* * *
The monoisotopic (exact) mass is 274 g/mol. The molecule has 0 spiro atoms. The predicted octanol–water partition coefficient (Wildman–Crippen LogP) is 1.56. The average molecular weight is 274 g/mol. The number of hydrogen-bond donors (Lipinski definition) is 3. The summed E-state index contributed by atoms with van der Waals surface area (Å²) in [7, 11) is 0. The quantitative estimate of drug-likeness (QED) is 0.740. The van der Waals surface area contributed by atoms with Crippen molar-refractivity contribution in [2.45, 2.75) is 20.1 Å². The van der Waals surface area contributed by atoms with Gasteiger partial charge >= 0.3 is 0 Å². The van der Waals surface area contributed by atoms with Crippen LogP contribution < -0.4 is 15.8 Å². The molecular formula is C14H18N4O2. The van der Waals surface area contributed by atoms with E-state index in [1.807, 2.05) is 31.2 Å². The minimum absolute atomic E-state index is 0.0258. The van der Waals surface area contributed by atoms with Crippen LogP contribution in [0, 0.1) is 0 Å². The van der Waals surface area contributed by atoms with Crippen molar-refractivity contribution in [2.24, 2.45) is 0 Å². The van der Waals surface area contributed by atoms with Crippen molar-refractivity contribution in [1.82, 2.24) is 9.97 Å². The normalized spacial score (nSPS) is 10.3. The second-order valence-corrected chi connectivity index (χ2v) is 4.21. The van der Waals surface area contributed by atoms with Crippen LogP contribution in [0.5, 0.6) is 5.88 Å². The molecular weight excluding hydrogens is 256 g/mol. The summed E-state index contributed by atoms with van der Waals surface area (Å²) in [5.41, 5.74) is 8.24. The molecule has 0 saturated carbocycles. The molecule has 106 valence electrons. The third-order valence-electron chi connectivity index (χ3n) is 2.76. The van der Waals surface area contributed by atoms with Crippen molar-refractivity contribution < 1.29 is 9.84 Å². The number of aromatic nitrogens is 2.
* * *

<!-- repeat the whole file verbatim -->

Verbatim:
The monoisotopic (exact) mass is 274 g/mol. The molecule has 0 spiro atoms. The predicted octanol–water partition coefficient (Wildman–Crippen LogP) is 1.56. The average molecular weight is 274 g/mol. The number of hydrogen-bond donors (Lipinski definition) is 3. The summed E-state index contributed by atoms with van der Waals surface area (Å²) in [7, 11) is 0. The quantitative estimate of drug-likeness (QED) is 0.740. The van der Waals surface area contributed by atoms with Crippen molar-refractivity contribution in [2.45, 2.75) is 20.1 Å². The van der Waals surface area contributed by atoms with Gasteiger partial charge >= 0.3 is 0 Å². The van der Waals surface area contributed by atoms with Crippen LogP contribution < -0.4 is 15.8 Å². The molecular formula is C14H18N4O2. The van der Waals surface area contributed by atoms with E-state index in [1.807, 2.05) is 31.2 Å². The minimum absolute atomic E-state index is 0.0258. The van der Waals surface area contributed by atoms with Crippen LogP contribution in [0, 0.1) is 0 Å². The van der Waals surface area contributed by atoms with Crippen molar-refractivity contribution in [2.24, 2.45) is 0 Å². The van der Waals surface area contributed by atoms with Crippen molar-refractivity contribution in [1.82, 2.24) is 9.97 Å². The normalized spacial score (nSPS) is 10.3. The second-order valence-corrected chi connectivity index (χ2v) is 4.21. The van der Waals surface area contributed by atoms with Crippen LogP contribution in [0.5, 0.6) is 5.88 Å². The molecular weight excluding hydrogens is 256 g/mol. The summed E-state index contributed by atoms with van der Waals surface area (Å²) in [5.41, 5.74) is 8.24. The molecule has 0 saturated carbocycles. The molecule has 106 valence electrons. The third-order valence-electron chi connectivity index (χ3n) is 2.76. The van der Waals surface area contributed by atoms with Crippen molar-refractivity contribution < 1.29 is 9.84 Å². The number of aromatic nitrogens is 2.